I celebrate my mom on her birthday this Friday, and I thank God for bringing us to a new relationship early in my adulthood. She is a champion with a servant’s heart, and I want her to know how much I love her and cherish her life. You truly are a treasure, Mom! Happy birthday!

November 26, 2009

thankful: my dad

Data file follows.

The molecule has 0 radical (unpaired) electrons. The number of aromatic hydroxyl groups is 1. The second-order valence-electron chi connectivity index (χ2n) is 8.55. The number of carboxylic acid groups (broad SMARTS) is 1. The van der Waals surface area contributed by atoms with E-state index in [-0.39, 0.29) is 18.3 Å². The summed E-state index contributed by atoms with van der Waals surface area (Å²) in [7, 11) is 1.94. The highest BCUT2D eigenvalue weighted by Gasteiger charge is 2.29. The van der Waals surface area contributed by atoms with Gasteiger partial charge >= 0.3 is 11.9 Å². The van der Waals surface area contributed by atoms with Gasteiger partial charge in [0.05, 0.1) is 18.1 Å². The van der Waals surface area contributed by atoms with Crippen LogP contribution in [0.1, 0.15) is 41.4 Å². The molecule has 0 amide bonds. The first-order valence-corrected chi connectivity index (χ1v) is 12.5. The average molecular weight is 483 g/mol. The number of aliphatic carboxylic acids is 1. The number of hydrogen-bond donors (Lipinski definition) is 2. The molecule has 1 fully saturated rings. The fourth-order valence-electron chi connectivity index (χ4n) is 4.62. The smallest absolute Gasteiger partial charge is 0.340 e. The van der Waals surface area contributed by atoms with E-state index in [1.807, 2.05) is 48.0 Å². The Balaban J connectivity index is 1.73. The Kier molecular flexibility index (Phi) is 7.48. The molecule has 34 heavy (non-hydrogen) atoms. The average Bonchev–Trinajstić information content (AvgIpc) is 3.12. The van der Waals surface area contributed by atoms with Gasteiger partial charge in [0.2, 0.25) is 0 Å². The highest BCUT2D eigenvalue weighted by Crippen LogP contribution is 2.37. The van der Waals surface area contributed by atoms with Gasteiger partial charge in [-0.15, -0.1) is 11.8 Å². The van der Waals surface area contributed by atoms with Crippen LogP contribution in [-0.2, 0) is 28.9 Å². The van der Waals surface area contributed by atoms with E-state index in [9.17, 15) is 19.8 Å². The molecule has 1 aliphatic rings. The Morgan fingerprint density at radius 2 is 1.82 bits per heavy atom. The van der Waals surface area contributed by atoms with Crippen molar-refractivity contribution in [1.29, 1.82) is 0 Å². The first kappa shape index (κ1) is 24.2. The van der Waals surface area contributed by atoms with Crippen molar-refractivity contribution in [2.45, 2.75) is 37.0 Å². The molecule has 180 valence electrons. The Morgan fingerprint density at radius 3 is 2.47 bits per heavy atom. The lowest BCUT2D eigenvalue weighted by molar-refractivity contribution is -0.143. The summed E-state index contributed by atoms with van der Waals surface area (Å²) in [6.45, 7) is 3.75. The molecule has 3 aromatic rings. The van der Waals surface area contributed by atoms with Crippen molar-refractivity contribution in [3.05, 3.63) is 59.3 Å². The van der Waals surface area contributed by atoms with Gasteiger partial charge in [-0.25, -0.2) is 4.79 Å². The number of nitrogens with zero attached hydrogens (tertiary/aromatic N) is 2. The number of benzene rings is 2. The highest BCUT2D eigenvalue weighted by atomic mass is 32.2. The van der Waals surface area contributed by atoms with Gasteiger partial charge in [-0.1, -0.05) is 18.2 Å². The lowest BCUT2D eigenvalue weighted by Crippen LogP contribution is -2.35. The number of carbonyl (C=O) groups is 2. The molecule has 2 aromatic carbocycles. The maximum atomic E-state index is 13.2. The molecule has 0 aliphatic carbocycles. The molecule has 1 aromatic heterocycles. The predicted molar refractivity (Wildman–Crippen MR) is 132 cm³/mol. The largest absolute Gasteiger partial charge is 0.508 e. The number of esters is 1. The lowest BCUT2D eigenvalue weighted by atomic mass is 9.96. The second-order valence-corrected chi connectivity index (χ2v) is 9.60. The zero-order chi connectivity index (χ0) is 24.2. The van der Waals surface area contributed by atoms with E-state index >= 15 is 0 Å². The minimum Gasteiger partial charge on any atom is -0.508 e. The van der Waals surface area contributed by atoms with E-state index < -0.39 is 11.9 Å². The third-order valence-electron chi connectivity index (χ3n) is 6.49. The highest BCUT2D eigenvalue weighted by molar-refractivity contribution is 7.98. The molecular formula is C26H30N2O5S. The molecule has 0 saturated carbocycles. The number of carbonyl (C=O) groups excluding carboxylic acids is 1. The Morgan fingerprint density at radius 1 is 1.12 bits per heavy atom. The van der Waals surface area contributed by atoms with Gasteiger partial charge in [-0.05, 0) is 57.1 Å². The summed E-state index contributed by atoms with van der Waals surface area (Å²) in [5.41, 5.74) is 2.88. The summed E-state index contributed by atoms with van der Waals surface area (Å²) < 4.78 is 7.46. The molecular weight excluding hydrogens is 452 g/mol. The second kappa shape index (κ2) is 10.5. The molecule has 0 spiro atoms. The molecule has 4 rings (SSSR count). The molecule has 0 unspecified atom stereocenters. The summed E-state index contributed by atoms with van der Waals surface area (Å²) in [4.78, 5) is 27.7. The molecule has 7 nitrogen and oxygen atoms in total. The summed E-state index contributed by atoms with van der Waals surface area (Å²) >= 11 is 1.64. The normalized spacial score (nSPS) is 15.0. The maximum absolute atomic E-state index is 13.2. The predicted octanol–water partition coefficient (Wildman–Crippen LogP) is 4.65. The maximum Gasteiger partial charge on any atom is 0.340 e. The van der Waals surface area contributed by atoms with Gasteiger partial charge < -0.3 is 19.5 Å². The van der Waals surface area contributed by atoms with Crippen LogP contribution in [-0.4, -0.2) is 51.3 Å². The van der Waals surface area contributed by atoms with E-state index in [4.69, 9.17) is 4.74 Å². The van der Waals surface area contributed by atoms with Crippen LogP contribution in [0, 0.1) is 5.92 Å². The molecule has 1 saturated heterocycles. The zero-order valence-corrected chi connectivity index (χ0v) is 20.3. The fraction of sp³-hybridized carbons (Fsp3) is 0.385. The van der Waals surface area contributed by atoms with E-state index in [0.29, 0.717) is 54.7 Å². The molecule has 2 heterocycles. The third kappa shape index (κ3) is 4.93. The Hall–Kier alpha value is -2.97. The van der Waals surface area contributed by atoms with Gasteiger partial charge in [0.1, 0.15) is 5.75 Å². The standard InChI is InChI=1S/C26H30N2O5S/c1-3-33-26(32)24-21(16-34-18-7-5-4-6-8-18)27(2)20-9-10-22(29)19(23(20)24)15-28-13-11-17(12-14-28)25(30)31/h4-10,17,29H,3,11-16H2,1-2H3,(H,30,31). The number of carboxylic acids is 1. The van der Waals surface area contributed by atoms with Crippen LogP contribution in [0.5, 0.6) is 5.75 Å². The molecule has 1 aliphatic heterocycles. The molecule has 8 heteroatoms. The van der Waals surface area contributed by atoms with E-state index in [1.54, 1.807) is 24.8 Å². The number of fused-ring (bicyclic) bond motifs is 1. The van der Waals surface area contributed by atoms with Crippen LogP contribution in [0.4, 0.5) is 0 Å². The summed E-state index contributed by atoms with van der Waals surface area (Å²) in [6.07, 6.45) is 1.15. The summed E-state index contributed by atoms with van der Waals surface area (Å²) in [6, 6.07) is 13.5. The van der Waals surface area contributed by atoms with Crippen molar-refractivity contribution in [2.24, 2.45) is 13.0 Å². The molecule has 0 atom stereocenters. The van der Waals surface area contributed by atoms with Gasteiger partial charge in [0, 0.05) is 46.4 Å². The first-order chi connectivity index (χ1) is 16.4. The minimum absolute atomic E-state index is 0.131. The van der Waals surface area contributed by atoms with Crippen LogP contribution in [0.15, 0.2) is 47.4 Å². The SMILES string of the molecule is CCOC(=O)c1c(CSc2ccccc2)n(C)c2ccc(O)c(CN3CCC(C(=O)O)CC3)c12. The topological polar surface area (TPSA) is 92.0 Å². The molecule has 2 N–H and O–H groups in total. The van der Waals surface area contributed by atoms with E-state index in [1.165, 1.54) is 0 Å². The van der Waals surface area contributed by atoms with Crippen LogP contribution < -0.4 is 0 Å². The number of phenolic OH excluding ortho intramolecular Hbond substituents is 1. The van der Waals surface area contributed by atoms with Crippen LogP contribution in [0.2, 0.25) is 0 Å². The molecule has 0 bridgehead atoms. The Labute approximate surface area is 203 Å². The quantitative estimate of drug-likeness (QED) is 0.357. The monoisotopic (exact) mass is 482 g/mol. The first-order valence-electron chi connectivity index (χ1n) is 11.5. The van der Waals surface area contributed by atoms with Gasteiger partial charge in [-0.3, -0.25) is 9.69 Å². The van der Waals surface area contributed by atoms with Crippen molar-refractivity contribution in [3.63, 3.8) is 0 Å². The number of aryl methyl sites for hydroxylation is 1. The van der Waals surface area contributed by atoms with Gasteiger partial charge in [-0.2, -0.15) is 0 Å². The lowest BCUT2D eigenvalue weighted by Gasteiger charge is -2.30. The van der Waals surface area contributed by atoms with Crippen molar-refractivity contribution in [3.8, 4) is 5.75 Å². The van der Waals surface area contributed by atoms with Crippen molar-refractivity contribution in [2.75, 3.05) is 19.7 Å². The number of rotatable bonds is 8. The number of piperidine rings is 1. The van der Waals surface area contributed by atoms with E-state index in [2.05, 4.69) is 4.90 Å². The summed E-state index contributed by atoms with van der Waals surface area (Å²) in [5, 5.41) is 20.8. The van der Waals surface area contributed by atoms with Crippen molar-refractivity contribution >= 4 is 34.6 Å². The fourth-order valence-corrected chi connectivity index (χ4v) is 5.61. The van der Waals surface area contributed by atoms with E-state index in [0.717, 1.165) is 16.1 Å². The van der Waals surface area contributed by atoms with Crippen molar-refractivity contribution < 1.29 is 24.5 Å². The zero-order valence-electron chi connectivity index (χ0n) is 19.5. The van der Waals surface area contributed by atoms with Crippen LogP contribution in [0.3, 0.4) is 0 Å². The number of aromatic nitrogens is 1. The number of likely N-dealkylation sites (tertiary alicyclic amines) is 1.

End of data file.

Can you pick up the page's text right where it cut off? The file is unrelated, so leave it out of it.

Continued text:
SmittyI was the firstborn of my parents’ children, and, as I hear it told, my dad was overjoyed at becoming a father. He’s always been very much a “family man,” and because he had almost three years with me alone, our bond developed without distraction. For most of my life, my dad was the most important person to me. Something I’m sure was difficult for my mom. My relationship with my dad was always stronger than with my mom, and it wasn’t until adulthood that this began to change. Of course, that doesn’t mean that things were always good with me and my dad. Throughout my adolescence he and I were at persistently at odds. I felt suffocated by his high expectations of me, and he was constantly perplexed at my indifference to them. He could never understand why I would want anything less for myself than the very best, and I could never make him see that my own hopes and dreams held just as much merit as those he had for me. The biggest issue, however, was church and living the Christian life. I was disillusioned by the hypocrisy of the “church-goers” I saw every Sunday, and eventually I just refused to return. Because my dad was raised in a home where church-going was expected behavior and not to be questioned, we began to argue about the subject at every opportunity. And I became more and more bitter about everything related to Christianity, but much of it was a direct result of simply going the opposite direction from what my dad expected of me. At 19, there was simply no chance of me hearing what “was best for me” when it came from a father who only sees the world in black and white. I wanted to live in the gray areas.